Resh, I accept everything you say. I did not mean to sound like I was blaming the lack of voter turnout on Republicans alone or their intentional conduct alone. Indeed, Democrats are benefitted by the status quo as well, as they represent different, though less offensive and destructive, monied special interests than Republicans to be sure, and certianly benefit themselves and the wealthy parties they represenet from a manageable electorate.

But the fact is while both parties are to blame, Republicans do far more to thwart voter participation. I don't think you can or would dispute that. It's certainly not the sole cause of poor voter turn out (nor did I ever claim as much) but merely a contributing factor.

As is poverty, as is poor education as you note. As is not feeling a part of the country, or the democratic process. And that is why a vast change in social norms with respect deomcratic particiation is needed. And that is why strong public schools are needed as well. These are more significant factors in poor voter turnout. People need to understand why it is important to vote and that votingr eally matters. The fact that it is very difficult to vote, especially for the working poor who work long hours and often have limited means of transportation and time to spare, and espcially for those with poor education and limited english skills for sure.

As you'll note, I call for elections to have 4 days of national holidays each year to allow for easier voter participation. And as I'm sure you're aware, I also call for radical changes in public school funding which would certainly help educate and assimilate all those Hispanics toward whom you clearly feel some animosity and quite obviously from whom you feel a threat.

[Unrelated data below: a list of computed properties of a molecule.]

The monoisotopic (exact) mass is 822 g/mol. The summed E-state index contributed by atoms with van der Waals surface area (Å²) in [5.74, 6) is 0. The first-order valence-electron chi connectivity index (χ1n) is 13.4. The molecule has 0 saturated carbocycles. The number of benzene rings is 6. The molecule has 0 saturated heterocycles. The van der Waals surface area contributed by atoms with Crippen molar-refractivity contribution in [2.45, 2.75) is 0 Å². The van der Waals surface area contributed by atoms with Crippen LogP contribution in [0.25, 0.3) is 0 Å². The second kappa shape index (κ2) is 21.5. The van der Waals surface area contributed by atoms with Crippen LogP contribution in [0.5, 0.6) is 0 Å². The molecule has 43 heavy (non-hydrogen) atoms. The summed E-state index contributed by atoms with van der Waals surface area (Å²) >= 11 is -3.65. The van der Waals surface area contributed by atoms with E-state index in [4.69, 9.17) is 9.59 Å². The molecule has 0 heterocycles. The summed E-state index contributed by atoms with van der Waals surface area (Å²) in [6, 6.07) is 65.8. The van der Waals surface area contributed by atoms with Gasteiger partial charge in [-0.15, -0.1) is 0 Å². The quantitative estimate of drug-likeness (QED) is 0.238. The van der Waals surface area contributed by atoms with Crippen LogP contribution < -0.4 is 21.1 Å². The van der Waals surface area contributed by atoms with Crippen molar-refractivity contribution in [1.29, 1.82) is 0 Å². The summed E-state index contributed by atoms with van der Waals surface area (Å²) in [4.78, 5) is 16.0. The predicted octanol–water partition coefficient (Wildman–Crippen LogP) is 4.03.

But you should keep working on your satire. Lord knows the world needs good satirists. You're almost there.


And Resh, the topic of this post was why people are fearful of using automatic voting machines. I don't think it is off topic to cite the fact that were are spending a trillion dollars on a bullshi*t war based on outright misrepresentations and systematic disinformation and fear campaigns at the behest of the large military industrial complex as reason why people would be fearful of voting machines that can be manipulated by those interests with a command of sophiticated technology and power enough to get us to go to war for no reason.

What scares the hell out of me was that the influence happened in the normal institutional channels. It wasn't Dick Cheney in a smokey room, it was the collective but indiviudal action of very powerful and numerous special interests doing exactly what comes naturally in acting in their own self interest. There is no head we can chop off here. If only there was. That's what makes this war even scarier. A smokey room and some consiprators would be an easier problem to deal with than the reality which is entrenched institutional economic power and influence across any number of industries that benefit when people are killing each other on a massive scale.


Hi Lak-

Nothing wrong with a bit of satire when, on a "bright, cold day...the clocks were striking thirteen." It adds a little spice on this frosty afternnon in Philly to the omnipresent big brother watch that scents your little narratives.

But I'm happy to hear that you've now indicted the left as much as you did earlier the right. Inclusiveness is such a wonderful idea.